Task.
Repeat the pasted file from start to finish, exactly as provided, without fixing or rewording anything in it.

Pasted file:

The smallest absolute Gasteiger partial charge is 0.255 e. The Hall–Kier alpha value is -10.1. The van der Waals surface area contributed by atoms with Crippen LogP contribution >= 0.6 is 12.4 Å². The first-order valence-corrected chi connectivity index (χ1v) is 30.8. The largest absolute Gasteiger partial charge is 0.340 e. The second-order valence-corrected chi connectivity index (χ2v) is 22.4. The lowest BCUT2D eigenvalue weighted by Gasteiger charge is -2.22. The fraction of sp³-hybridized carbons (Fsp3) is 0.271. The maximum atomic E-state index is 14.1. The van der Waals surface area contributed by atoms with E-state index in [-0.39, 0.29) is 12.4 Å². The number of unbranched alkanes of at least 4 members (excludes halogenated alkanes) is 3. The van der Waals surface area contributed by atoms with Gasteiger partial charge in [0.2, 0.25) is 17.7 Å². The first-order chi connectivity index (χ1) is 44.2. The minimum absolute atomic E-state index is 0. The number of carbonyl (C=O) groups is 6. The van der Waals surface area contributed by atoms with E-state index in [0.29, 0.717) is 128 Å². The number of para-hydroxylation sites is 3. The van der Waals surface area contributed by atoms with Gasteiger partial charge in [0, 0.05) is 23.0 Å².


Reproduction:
The smallest absolute Gasteiger partial charge is 0.255 e. The Hall–Kier alpha value is -10.1. The van der Waals surface area contributed by atoms with Crippen LogP contribution >= 0.6 is 12.4 Å². The first-order valence-corrected chi connectivity index (χ1v) is 30.8. The largest absolute Gasteiger partial charge is 0.340 e. The second-order valence-corrected chi connectivity index (χ2v) is 22.4. The lowest BCUT2D eigenvalue weighted by Gasteiger charge is -2.22. The fraction of sp³-hybridized carbons (Fsp3) is 0.271. The maximum atomic E-state index is 14.1. The van der Waals surface area contributed by atoms with E-state index in [-0.39, 0.29) is 12.4 Å². The number of unbranched alkanes of at least 4 members (excludes halogenated alkanes) is 3. The van der Waals surface area contributed by atoms with Gasteiger partial charge in [0.2, 0.25) is 17.7 Å². The first-order chi connectivity index (χ1) is 44.2. The minimum absolute atomic E-state index is 0. The number of carbonyl (C=O) groups is 6. The van der Waals surface area contributed by atoms with E-state index in [0.29, 0.717) is 128 Å². The number of para-hydroxylation sites is 3. The van der Waals surface area contributed by atoms with Gasteiger partial charge in [0, 0.05) is 23.0 Å².